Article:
[W r i t e r' s N o t e b o o k]
Chance meetings always brought interesting characters into my domain. I would learn the bare facts of things about them. Ah, this one was born in San Francisco, joined the army, worked at a small engineering firm, and now was unemployed for several years. Never married. Liked music.
And this one had been a lawyer, DUI's did him in, he was always in court defending himself from having to go to AA, was a Red Sox fan and believed he had the ability to concentrate on the windup of a pitcher and throw the ball off-balance.
And he, an underground man, a poet who acted crazy all the time and drank beer until he was silly, ugly with tough leathery skin, always surrounded by good looking coeds.
And he, a thin black man who read Marx and cried easily, a teacher who liked his ganga always inhaling more than anyone and laughing like a mad man.
The newest one believed that the places one decides to live are chosen by the fidelity of ghosts who lie in wait in the wood and stone, attracting similar types of people.
These characters always seemed to appear during transitions when my mind was laid open and presented a vast array of choice in a world of shrunken alleyways. I accepted the character, no matter what. Whatever the person had to give, whatever positive sign they had developed became mine in a manner of speaking. Then they would disappear into the haze with hardly a good-bye.
He walked across the park in a curious, self-conscious way. He did not walk with freedom. He was animated by something else, an urgency, a distress of some sort his shoulders hunching up suddenly without warning and then dropping down as he figeted with his hands.
After he disappeared into the haze I tried remembering everything I had read about the occult, Herman Hesse, and Carl Jung.
The occult! I thought. What a strange underground that had, for a moment, broken ground from novels, secret societies, lonely aristocrats and their reveries, to live among the most normal of people who believed it was absolute truth. I remember what one character in Ulysses had said: "It all started with the Blavatsky woman."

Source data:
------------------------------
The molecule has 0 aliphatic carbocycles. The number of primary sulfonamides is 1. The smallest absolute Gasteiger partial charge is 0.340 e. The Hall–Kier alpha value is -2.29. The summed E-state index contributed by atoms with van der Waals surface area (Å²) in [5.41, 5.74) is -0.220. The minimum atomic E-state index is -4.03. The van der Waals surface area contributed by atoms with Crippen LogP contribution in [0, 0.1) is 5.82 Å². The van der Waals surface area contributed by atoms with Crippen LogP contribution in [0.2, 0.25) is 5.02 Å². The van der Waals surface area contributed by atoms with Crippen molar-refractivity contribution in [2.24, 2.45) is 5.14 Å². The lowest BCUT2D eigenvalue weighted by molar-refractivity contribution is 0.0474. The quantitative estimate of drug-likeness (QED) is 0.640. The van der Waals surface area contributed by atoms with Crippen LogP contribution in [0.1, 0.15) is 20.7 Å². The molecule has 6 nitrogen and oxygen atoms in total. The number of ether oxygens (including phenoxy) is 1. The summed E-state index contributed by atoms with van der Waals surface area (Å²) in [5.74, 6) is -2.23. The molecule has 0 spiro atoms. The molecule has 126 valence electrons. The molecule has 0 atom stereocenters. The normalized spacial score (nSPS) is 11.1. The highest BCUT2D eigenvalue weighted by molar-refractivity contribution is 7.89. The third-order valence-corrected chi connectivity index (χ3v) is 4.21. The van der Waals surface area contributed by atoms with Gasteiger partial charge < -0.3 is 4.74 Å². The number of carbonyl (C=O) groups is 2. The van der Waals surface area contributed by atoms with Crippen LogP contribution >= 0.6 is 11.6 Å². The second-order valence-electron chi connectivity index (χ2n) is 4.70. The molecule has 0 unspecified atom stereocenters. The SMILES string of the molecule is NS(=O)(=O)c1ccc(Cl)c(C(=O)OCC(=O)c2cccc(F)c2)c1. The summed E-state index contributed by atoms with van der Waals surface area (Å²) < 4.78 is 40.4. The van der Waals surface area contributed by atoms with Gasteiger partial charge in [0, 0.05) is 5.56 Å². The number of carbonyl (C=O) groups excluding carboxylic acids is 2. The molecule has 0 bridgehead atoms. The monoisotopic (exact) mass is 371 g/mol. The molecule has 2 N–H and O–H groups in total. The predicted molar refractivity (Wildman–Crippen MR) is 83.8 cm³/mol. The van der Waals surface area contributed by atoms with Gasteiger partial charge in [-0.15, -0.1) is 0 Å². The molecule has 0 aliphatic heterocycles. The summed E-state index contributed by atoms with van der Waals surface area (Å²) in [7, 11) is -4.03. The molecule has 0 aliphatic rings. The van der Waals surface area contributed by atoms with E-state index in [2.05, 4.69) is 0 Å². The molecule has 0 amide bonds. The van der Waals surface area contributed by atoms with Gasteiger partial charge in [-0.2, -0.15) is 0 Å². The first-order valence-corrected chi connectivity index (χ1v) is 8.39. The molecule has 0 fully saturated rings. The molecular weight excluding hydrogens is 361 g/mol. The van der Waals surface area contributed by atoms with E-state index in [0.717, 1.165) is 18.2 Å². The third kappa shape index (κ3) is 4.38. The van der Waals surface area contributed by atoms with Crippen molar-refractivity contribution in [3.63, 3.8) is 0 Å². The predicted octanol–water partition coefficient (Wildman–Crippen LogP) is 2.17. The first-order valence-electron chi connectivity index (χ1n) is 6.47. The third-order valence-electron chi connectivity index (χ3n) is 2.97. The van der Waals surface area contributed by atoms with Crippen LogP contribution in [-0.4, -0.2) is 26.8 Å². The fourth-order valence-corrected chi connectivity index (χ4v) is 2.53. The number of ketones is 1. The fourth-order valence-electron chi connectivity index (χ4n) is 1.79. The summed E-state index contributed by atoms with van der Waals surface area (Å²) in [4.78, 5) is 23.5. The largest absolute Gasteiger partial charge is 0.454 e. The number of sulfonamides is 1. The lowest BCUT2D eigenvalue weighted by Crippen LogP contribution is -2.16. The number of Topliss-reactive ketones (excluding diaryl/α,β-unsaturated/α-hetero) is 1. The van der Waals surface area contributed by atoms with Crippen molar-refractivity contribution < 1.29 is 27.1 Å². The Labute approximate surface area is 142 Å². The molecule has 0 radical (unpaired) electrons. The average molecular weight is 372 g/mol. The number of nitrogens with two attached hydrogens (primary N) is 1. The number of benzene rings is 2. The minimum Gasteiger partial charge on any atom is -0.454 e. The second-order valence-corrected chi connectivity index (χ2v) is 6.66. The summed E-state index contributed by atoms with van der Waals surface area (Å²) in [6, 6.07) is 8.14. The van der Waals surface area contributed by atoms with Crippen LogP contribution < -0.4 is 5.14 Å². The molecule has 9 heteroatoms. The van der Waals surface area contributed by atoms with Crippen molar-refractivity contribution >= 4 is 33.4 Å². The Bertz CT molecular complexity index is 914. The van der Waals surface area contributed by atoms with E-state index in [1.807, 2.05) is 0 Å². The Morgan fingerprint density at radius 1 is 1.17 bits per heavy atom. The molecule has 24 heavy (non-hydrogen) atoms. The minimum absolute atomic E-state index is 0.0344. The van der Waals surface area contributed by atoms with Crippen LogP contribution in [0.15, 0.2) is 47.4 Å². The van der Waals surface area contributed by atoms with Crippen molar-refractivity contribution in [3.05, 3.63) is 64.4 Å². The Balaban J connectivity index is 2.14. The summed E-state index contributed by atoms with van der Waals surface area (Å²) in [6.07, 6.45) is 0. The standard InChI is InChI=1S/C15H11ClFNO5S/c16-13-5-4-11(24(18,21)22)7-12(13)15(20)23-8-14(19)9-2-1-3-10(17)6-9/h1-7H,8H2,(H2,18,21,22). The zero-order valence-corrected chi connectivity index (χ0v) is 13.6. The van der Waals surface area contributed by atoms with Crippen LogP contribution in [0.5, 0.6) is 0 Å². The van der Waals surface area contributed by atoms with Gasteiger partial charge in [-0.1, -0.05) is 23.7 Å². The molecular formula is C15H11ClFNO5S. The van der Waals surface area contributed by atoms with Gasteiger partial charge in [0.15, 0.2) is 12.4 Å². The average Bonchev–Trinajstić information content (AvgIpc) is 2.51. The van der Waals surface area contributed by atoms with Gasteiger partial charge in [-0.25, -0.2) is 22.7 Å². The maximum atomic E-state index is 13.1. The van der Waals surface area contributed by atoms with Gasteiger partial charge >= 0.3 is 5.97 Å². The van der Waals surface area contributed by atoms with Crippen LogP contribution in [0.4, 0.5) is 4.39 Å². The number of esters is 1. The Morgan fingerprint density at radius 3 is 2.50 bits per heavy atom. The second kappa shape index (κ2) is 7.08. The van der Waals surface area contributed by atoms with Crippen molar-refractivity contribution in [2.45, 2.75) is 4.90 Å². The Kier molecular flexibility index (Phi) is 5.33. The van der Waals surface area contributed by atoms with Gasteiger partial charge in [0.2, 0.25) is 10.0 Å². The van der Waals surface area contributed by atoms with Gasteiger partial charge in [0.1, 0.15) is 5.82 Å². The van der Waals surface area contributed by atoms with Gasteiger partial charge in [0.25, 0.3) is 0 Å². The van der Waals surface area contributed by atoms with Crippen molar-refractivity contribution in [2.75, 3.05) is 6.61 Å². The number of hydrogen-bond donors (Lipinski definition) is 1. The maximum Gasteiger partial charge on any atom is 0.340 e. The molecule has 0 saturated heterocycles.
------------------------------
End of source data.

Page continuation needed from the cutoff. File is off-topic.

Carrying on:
I left the park and caught the #51 bus for College Avenue, toward Lewins Metaphysical Bookstore that I had passed more than once. I wanted to find out more about the occult after my chance meeting with the odd neighbor.
Little chimes above the door surprised me. A black cat leapt from an old chair covered in purple and brushed against my leg.
The woman behind the desk warned me not to pet the cat or it'd bite my finger.
The store had an over-clean smell to it; some odor lingered that was not pure. It seemed so ancient to me that I was thrown off-guard when a car drove by the splendid window, filled with books only the cognoscenti knew about. It was a room of stark silence, as though a jovial laugh would disturb the sleep of some hidden ghost. A pall of an incense stick hung over the tables and chairs where, in fact, no one sat. It mixed with a pall of sadness as though, after all, it was only about finding something in the middle of nothing. It was the revenge of a bruised ego, many bruised egos floating through time with no place to stop. Ah, they are here now, like trees that have been taken from a great forest and stuck in the center of the city in celebration of a holiday no one understands.